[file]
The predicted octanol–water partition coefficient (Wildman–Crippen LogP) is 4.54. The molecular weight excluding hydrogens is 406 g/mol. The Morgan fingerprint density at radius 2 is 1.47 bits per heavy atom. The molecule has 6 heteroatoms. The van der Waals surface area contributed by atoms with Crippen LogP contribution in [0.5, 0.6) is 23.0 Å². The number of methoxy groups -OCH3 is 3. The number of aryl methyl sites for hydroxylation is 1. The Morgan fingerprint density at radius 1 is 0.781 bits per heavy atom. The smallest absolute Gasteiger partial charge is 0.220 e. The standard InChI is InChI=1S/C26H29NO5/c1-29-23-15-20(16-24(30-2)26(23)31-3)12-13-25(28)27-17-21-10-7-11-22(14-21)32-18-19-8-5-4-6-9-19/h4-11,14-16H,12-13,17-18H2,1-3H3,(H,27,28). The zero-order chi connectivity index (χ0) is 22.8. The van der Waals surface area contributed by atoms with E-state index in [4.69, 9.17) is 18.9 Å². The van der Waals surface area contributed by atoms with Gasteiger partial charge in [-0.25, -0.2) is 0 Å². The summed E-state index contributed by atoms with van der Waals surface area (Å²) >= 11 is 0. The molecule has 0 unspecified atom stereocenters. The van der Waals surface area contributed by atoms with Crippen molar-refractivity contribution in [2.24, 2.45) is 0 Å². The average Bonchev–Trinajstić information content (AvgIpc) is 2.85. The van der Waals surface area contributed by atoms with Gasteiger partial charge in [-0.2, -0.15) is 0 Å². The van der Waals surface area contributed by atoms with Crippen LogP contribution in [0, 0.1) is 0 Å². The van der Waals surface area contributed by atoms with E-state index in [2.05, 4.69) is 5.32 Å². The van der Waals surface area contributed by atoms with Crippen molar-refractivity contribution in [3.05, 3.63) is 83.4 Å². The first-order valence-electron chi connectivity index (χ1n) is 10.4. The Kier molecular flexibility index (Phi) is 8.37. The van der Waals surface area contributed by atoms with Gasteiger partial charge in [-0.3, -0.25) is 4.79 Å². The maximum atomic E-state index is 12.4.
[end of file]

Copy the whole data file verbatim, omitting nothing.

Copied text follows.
The predicted octanol–water partition coefficient (Wildman–Crippen LogP) is 4.54. The molecular weight excluding hydrogens is 406 g/mol. The Morgan fingerprint density at radius 2 is 1.47 bits per heavy atom. The molecule has 6 heteroatoms. The van der Waals surface area contributed by atoms with Crippen LogP contribution in [0.5, 0.6) is 23.0 Å². The number of methoxy groups -OCH3 is 3. The number of aryl methyl sites for hydroxylation is 1. The Morgan fingerprint density at radius 1 is 0.781 bits per heavy atom. The smallest absolute Gasteiger partial charge is 0.220 e. The standard InChI is InChI=1S/C26H29NO5/c1-29-23-15-20(16-24(30-2)26(23)31-3)12-13-25(28)27-17-21-10-7-11-22(14-21)32-18-19-8-5-4-6-9-19/h4-11,14-16H,12-13,17-18H2,1-3H3,(H,27,28). The zero-order chi connectivity index (χ0) is 22.8. The van der Waals surface area contributed by atoms with E-state index in [4.69, 9.17) is 18.9 Å². The van der Waals surface area contributed by atoms with Gasteiger partial charge in [-0.25, -0.2) is 0 Å². The summed E-state index contributed by atoms with van der Waals surface area (Å²) >= 11 is 0. The molecule has 0 unspecified atom stereocenters. The van der Waals surface area contributed by atoms with Crippen molar-refractivity contribution in [2.24, 2.45) is 0 Å². The average Bonchev–Trinajstić information content (AvgIpc) is 2.85. The van der Waals surface area contributed by atoms with Gasteiger partial charge in [-0.2, -0.15) is 0 Å². The van der Waals surface area contributed by atoms with Crippen LogP contribution in [0, 0.1) is 0 Å². The van der Waals surface area contributed by atoms with E-state index in [2.05, 4.69) is 5.32 Å². The van der Waals surface area contributed by atoms with Crippen molar-refractivity contribution in [3.05, 3.63) is 83.4 Å². The first-order valence-electron chi connectivity index (χ1n) is 10.4. The Kier molecular flexibility index (Phi) is 8.37. The van der Waals surface area contributed by atoms with Gasteiger partial charge in [-0.3, -0.25) is 4.79 Å². The maximum atomic E-state index is 12.4.